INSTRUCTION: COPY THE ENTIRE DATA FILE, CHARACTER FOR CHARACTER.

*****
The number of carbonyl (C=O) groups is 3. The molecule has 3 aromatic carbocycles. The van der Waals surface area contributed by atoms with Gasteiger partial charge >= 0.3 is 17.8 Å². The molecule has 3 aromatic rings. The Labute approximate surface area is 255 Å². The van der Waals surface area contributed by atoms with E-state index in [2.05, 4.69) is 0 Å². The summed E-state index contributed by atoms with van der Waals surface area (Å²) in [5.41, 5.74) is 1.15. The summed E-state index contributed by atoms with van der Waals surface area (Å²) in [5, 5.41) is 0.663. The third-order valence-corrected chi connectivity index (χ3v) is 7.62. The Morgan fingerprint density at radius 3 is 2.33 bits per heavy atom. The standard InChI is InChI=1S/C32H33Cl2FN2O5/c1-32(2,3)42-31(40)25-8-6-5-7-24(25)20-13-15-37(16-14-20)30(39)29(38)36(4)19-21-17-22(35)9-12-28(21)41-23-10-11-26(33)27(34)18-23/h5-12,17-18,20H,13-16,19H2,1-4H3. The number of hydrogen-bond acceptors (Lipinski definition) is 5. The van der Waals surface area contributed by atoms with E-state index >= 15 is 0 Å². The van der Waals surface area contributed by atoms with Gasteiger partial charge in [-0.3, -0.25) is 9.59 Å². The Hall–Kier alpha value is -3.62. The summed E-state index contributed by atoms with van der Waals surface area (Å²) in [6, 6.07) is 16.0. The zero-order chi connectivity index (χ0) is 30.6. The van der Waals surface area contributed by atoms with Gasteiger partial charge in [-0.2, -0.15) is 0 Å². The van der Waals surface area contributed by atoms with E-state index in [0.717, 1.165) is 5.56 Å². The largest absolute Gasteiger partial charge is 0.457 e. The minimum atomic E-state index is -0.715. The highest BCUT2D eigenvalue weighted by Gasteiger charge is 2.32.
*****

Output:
The number of carbonyl (C=O) groups is 3. The molecule has 3 aromatic carbocycles. The van der Waals surface area contributed by atoms with Gasteiger partial charge >= 0.3 is 17.8 Å². The molecule has 3 aromatic rings. The Labute approximate surface area is 255 Å². The van der Waals surface area contributed by atoms with E-state index in [2.05, 4.69) is 0 Å². The summed E-state index contributed by atoms with van der Waals surface area (Å²) in [5.41, 5.74) is 1.15. The summed E-state index contributed by atoms with van der Waals surface area (Å²) in [5, 5.41) is 0.663. The third-order valence-corrected chi connectivity index (χ3v) is 7.62. The Morgan fingerprint density at radius 3 is 2.33 bits per heavy atom. The standard InChI is InChI=1S/C32H33Cl2FN2O5/c1-32(2,3)42-31(40)25-8-6-5-7-24(25)20-13-15-37(16-14-20)30(39)29(38)36(4)19-21-17-22(35)9-12-28(21)41-23-10-11-26(33)27(34)18-23/h5-12,17-18,20H,13-16,19H2,1-4H3. The number of hydrogen-bond acceptors (Lipinski definition) is 5. The van der Waals surface area contributed by atoms with E-state index >= 15 is 0 Å². The van der Waals surface area contributed by atoms with Gasteiger partial charge in [-0.3, -0.25) is 9.59 Å². The Hall–Kier alpha value is -3.62. The summed E-state index contributed by atoms with van der Waals surface area (Å²) in [6, 6.07) is 16.0. The zero-order chi connectivity index (χ0) is 30.6. The van der Waals surface area contributed by atoms with Gasteiger partial charge in [-0.2, -0.15) is 0 Å². The van der Waals surface area contributed by atoms with E-state index in [0.717, 1.165) is 5.56 Å². The largest absolute Gasteiger partial charge is 0.457 e. The minimum atomic E-state index is -0.715. The highest BCUT2D eigenvalue weighted by Gasteiger charge is 2.32.